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The Dogs of the TSX 2015

One dividend strategy that is popular among investors is the Dogs of the Dow. In this strategy, investors buy the highest yielding dividend stocks on the Dow Jones Industrial average.

What is the Dow Jones Industrial Average (DJIA)? It’s a price-weighted U.S index containing 30 stocks from the New York Stock Exchange (NYSE) and the Nasdaq. For the most part, the index includes very large US blue chip companies such as 3M, Microsoft, Walmart, Proctor & Gamble, Johnson & Johnson, ExxonMobil (and 24 others).

With this strategy, you sort the index by dividend yield and buy the top 10 yielding companies at the beginning of the year, and sell the following year.  I’m not convinced of the buying/selling timing strategy outlined, but I can see some merit as a starting point for dividend investors.

Many of the stocks included in the DOW have very long histories of dividend increases; PG (60+ years), 3M (55+ years), JNJ (50+ years) etc.  In the end, you get a selection of the largest of US companies that have a mandate to pay dividends to shareholders for the long term.  For those of you interested, here is a site that lists the Dogs of the Dow selections by year.

Ok, so what, the Dogs of the Dow strategy is popular, but what about the Toronto Stock Exchange?  Is there a Dogs of the TSX strategy?  It’s actually not that hard to find.  Pull up the S&P/TSX 60 index (via XIU), and its holdings will show the 60 largest publicly traded companies traded on the TSX.

From there, a further sort by yield (like this site does), will give you some idea on the companies that may be a good fit for the strategy.

Right now, the list with yields above 3% includes:

  1. Crescent Point Energy 8.9%
  2. TransAlta 6.03%
  3. Arc Resources 4.94%
  4. Cenovus Energy 4.77%
  5. Teck Resources 4.66%
  6. BCE 4.65%
  7. CIBC 4.48%
  8. Pembina Pipeline 4.42%
  9. Inter Pipeline 4.34%
  10. Bombardier 4.23%
  11. National Bank 4.20%
  12. Husky Energy 4.19%
  13. Rogers 4.17%
  14. Bank of Montreal 4.11%
  15. Potash Corp 4.10%
  16. Shaw Communications 4.02%
  17. Bank of Nova Scotia 3.98%
  18. Royal Bank of Canada 3.95%
  19. TransCanada 3.74%
  20. Sun Life 3.62%
  21. Telus 3.60%
  22. TD Bank 3.48%
  23. Power Corp 3.45%
  24. Fortis 3.42%
  25. Thompson Reuters 3.39%
  26. Talisman 3.21%
  27. Enbridge 3.01%
  28. Suncor 2.91% (not above 3%, but had to include this name)

If you were to stick to the Dogs of the TSX strategy, you would pick the top 10 and go from there.  Personally though, I would not as a number of the top 5 listed do not have great dividend histories.

If I were to cherry pick the list, accounting for size of the company, dividend history and diversification, my top 10 would look like:

  1. BCE 4.65%
  2. Potash Corp 4.10%
  3. Bank of Nova Scotia 3.98%
  4. Royal Bank 3.95%
  5. TransCanada 3.74%
  6. Telus 3.60%
  7. Power Corp 3.45%
  8. Fortis 3.42%
  9. Enbridge 3.01%
  10. Suncor 2.91%

Overall, I like looking at these lists as it gives me ideas when adding to my dividend portfolio.  However, I would not use it as my core strategy as it has way too much turn over (buying and selling).  I’m more of the buy quality and hold forever.

What are your thoughts on the Dogs of the TSX strategy?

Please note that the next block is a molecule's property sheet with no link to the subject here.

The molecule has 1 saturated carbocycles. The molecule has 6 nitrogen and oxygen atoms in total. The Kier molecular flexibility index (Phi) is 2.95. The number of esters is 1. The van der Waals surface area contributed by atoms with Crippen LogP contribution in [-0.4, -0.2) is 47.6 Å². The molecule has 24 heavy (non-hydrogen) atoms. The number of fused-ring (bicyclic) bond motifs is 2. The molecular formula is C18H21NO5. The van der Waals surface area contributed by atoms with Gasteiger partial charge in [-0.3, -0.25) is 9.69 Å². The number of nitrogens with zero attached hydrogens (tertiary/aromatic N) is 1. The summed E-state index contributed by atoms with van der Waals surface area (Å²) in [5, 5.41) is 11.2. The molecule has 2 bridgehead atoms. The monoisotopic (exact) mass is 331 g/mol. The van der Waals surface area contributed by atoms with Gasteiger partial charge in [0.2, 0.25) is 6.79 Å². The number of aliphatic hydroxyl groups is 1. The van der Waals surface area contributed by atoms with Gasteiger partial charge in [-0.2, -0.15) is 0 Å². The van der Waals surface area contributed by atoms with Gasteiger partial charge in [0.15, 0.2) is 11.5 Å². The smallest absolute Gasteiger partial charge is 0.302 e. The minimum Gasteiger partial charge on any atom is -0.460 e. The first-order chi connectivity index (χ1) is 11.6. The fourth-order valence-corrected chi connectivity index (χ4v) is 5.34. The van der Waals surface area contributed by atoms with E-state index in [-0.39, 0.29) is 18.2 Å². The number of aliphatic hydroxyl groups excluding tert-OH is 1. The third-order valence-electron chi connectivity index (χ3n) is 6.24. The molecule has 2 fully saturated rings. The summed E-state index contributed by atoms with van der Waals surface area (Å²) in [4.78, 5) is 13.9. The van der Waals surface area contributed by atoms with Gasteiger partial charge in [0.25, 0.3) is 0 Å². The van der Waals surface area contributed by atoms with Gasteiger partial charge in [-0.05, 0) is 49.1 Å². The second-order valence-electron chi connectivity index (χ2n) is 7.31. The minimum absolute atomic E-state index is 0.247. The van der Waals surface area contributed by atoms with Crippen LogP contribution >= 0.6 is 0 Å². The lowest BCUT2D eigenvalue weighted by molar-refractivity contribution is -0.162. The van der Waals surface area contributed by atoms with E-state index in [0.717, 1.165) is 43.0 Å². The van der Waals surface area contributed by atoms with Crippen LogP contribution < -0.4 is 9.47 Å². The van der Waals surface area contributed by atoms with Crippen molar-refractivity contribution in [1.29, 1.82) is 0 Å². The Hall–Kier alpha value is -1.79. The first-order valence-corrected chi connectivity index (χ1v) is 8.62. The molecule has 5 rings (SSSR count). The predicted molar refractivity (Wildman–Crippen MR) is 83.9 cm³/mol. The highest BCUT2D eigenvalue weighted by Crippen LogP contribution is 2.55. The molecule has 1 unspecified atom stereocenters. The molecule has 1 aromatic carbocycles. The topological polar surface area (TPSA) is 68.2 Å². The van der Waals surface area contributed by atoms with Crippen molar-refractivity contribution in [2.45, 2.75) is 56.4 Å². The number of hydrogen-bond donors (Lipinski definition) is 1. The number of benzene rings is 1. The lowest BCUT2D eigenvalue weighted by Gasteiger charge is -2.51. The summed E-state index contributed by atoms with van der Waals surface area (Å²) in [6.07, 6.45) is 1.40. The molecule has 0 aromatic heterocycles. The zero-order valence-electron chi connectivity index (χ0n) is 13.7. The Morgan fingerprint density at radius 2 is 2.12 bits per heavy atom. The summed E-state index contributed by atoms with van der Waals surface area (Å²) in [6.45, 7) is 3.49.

Disclosure:  I own a number of the holdings listed in this post.

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  1. Paul T on February 23, 2015 at 10:10 am

    I think its a decent strategy, but tossing out the top contenders is counter to the whole idea behind it. The whole point is to buy the out of favour stocks (presumably ones that have dropped in price, hence pushing up the div yield). Basically holding your nose and buying whatever the formula spits out.

    IF you were to do this, consistently, year in and year out, then it could be profitable. The problem is most people can’t take a year or two of down returns without switching strategies. So in a practical sense, Dogs of the TSX would be a tough row to hoe. With most investors not being able to stomach the volatility.

    As for me personally, I’d do exactly what you’re doing :)

  2. Bernie on February 23, 2015 at 1:33 pm

    The Canadianized version of Dogs of the Dow is called “Beating the TSX (BTSX)” It was developed by David Stanley in 1987 and has been publicized at least annually in Canadian MoneySaver magazine from inception. More on this successful strategy in this Finiki link…

    • FrugalTrader on February 23, 2015 at 1:36 pm

      Thanks for the link Bernie. Do you follow the strategy?

  3. Bernie on February 23, 2015 at 2:18 pm


    I know many readers of Canadian MoneySaver have done well with the BTSX strategy but I’ve yet to try it out myself. I even thought about trying an adapted version. There frequently were “duds” in the annual selections that did poorly. TransAlta (TA) was a frequent underperformer. The poor performers often had payout ratios well over 100%. I feel eliminating the >100% POR candidates would lead to a better overall performance of the strategy. I really should do some back testing to see how this modification would have flown.

    I suppose my main reason for putting BTSX on the back burner is the performance of my dividend growth portfolio. It’s more buy and hold & usually trumps BTSX and the equity indexes. Tough to change when things are going well.

  4. FrugalTrader on February 23, 2015 at 2:25 pm

    @Bernie, if you wouldn’t mind sharing, what are your top 10 dividend growth stocks?